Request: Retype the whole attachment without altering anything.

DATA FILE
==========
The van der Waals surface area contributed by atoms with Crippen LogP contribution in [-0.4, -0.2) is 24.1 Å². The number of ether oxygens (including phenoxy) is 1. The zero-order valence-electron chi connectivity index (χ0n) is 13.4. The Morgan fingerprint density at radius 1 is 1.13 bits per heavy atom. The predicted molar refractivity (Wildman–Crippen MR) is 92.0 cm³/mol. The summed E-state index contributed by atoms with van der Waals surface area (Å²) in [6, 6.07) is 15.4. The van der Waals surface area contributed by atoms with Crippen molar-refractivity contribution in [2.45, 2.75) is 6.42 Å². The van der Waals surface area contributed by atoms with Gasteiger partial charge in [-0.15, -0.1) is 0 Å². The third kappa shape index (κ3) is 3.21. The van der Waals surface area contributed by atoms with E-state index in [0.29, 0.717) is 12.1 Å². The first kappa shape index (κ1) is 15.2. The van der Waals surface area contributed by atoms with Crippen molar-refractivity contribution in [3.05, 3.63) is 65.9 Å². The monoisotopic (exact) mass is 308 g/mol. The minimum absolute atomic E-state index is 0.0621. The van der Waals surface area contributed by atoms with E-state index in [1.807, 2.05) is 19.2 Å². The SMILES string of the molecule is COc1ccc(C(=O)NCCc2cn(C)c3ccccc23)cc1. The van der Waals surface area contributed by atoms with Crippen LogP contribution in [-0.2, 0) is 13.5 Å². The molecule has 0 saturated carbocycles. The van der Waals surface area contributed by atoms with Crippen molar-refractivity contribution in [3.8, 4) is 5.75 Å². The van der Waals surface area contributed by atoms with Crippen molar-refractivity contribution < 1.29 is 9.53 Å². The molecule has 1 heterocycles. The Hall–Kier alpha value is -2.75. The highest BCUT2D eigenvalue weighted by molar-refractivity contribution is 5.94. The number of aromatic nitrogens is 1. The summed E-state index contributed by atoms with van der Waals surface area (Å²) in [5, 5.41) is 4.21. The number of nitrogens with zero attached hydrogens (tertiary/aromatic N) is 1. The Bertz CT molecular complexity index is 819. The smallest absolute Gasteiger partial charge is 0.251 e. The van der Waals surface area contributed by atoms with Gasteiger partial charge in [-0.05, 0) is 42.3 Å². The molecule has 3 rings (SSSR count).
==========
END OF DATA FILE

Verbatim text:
The van der Waals surface area contributed by atoms with Crippen LogP contribution in [-0.4, -0.2) is 24.1 Å². The number of ether oxygens (including phenoxy) is 1. The zero-order valence-electron chi connectivity index (χ0n) is 13.4. The Morgan fingerprint density at radius 1 is 1.13 bits per heavy atom. The predicted molar refractivity (Wildman–Crippen MR) is 92.0 cm³/mol. The summed E-state index contributed by atoms with van der Waals surface area (Å²) in [6, 6.07) is 15.4. The van der Waals surface area contributed by atoms with Crippen molar-refractivity contribution in [2.45, 2.75) is 6.42 Å². The van der Waals surface area contributed by atoms with Gasteiger partial charge in [-0.15, -0.1) is 0 Å². The third kappa shape index (κ3) is 3.21. The van der Waals surface area contributed by atoms with E-state index in [0.29, 0.717) is 12.1 Å². The first kappa shape index (κ1) is 15.2. The van der Waals surface area contributed by atoms with Crippen molar-refractivity contribution in [3.05, 3.63) is 65.9 Å². The monoisotopic (exact) mass is 308 g/mol. The minimum absolute atomic E-state index is 0.0621. The van der Waals surface area contributed by atoms with E-state index in [1.807, 2.05) is 19.2 Å². The SMILES string of the molecule is COc1ccc(C(=O)NCCc2cn(C)c3ccccc23)cc1. The van der Waals surface area contributed by atoms with Crippen LogP contribution in [-0.2, 0) is 13.5 Å². The molecule has 0 saturated carbocycles. The van der Waals surface area contributed by atoms with Crippen molar-refractivity contribution in [3.8, 4) is 5.75 Å². The van der Waals surface area contributed by atoms with Crippen molar-refractivity contribution < 1.29 is 9.53 Å². The molecule has 1 heterocycles. The Hall–Kier alpha value is -2.75. The highest BCUT2D eigenvalue weighted by molar-refractivity contribution is 5.94. The number of aromatic nitrogens is 1. The summed E-state index contributed by atoms with van der Waals surface area (Å²) in [5, 5.41) is 4.21. The number of nitrogens with zero attached hydrogens (tertiary/aromatic N) is 1. The Bertz CT molecular complexity index is 819. The smallest absolute Gasteiger partial charge is 0.251 e. The van der Waals surface area contributed by atoms with Gasteiger partial charge in [-0.05, 0) is 42.3 Å². The molecule has 3 rings (SSSR count).